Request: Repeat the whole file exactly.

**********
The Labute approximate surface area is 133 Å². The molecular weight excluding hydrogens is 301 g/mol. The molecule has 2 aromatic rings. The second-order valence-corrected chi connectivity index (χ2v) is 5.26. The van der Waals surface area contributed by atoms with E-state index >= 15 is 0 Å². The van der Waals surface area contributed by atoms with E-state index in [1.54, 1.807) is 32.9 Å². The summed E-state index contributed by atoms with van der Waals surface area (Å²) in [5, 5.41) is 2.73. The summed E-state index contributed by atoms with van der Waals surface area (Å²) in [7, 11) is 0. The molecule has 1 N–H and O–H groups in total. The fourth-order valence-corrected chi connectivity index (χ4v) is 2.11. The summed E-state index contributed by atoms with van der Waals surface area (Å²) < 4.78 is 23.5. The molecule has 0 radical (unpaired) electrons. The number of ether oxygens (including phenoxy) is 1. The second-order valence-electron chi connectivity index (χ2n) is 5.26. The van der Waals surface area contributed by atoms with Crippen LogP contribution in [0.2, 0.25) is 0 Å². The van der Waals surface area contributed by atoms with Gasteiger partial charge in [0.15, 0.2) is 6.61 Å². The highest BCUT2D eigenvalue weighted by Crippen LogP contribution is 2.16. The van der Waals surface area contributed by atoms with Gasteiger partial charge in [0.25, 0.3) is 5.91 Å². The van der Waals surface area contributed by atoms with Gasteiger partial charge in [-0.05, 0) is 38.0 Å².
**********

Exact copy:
The Labute approximate surface area is 133 Å². The molecular weight excluding hydrogens is 301 g/mol. The molecule has 2 aromatic rings. The second-order valence-corrected chi connectivity index (χ2v) is 5.26. The van der Waals surface area contributed by atoms with E-state index >= 15 is 0 Å². The van der Waals surface area contributed by atoms with E-state index in [1.54, 1.807) is 32.9 Å². The summed E-state index contributed by atoms with van der Waals surface area (Å²) in [5, 5.41) is 2.73. The summed E-state index contributed by atoms with van der Waals surface area (Å²) in [7, 11) is 0. The molecule has 1 N–H and O–H groups in total. The fourth-order valence-corrected chi connectivity index (χ4v) is 2.11. The summed E-state index contributed by atoms with van der Waals surface area (Å²) < 4.78 is 23.5. The molecule has 0 radical (unpaired) electrons. The number of ether oxygens (including phenoxy) is 1. The second-order valence-electron chi connectivity index (χ2n) is 5.26. The van der Waals surface area contributed by atoms with Crippen LogP contribution in [0.2, 0.25) is 0 Å². The van der Waals surface area contributed by atoms with Gasteiger partial charge in [0.15, 0.2) is 6.61 Å². The highest BCUT2D eigenvalue weighted by Crippen LogP contribution is 2.16. The van der Waals surface area contributed by atoms with Gasteiger partial charge in [0.25, 0.3) is 5.91 Å². The van der Waals surface area contributed by atoms with Gasteiger partial charge in [-0.05, 0) is 38.0 Å².